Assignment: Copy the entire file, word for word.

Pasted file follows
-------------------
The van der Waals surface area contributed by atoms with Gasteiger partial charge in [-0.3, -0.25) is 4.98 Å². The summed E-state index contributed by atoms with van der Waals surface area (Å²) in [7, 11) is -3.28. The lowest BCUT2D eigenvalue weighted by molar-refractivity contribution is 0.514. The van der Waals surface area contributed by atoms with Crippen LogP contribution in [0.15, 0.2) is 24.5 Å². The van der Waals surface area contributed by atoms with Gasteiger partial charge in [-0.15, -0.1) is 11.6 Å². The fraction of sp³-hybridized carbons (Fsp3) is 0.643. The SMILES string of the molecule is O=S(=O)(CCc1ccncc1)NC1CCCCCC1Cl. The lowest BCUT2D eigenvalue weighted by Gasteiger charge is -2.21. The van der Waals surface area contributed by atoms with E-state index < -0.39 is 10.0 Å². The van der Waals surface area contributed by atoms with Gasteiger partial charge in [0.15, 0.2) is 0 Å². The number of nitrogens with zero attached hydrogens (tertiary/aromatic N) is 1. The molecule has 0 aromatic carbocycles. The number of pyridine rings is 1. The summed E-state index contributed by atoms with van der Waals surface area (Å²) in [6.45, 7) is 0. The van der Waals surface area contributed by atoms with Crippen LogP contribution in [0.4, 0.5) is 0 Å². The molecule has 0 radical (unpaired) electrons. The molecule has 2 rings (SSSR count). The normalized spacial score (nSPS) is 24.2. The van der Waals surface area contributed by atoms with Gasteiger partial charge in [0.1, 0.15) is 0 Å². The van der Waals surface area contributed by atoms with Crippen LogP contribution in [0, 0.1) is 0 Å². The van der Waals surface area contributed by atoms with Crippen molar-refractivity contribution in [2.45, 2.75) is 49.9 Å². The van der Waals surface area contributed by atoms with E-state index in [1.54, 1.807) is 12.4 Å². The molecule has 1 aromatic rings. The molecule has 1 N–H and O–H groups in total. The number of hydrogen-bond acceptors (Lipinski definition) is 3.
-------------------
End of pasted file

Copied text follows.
The van der Waals surface area contributed by atoms with Gasteiger partial charge in [-0.3, -0.25) is 4.98 Å². The summed E-state index contributed by atoms with van der Waals surface area (Å²) in [7, 11) is -3.28. The lowest BCUT2D eigenvalue weighted by molar-refractivity contribution is 0.514. The van der Waals surface area contributed by atoms with Crippen LogP contribution in [0.15, 0.2) is 24.5 Å². The van der Waals surface area contributed by atoms with Gasteiger partial charge in [-0.15, -0.1) is 11.6 Å². The fraction of sp³-hybridized carbons (Fsp3) is 0.643. The SMILES string of the molecule is O=S(=O)(CCc1ccncc1)NC1CCCCCC1Cl. The lowest BCUT2D eigenvalue weighted by Gasteiger charge is -2.21. The van der Waals surface area contributed by atoms with E-state index < -0.39 is 10.0 Å². The van der Waals surface area contributed by atoms with Gasteiger partial charge in [0.15, 0.2) is 0 Å². The number of nitrogens with zero attached hydrogens (tertiary/aromatic N) is 1. The molecule has 0 aromatic carbocycles. The number of pyridine rings is 1. The summed E-state index contributed by atoms with van der Waals surface area (Å²) in [6.45, 7) is 0. The van der Waals surface area contributed by atoms with Crippen LogP contribution in [0.4, 0.5) is 0 Å². The molecule has 0 radical (unpaired) electrons. The molecule has 2 rings (SSSR count). The normalized spacial score (nSPS) is 24.2. The van der Waals surface area contributed by atoms with Gasteiger partial charge in [0.1, 0.15) is 0 Å². The van der Waals surface area contributed by atoms with Crippen LogP contribution in [0, 0.1) is 0 Å². The van der Waals surface area contributed by atoms with Crippen molar-refractivity contribution in [2.45, 2.75) is 49.9 Å². The van der Waals surface area contributed by atoms with E-state index in [1.54, 1.807) is 12.4 Å². The molecule has 1 aromatic rings. The molecule has 1 N–H and O–H groups in total. The number of hydrogen-bond acceptors (Lipinski definition) is 3.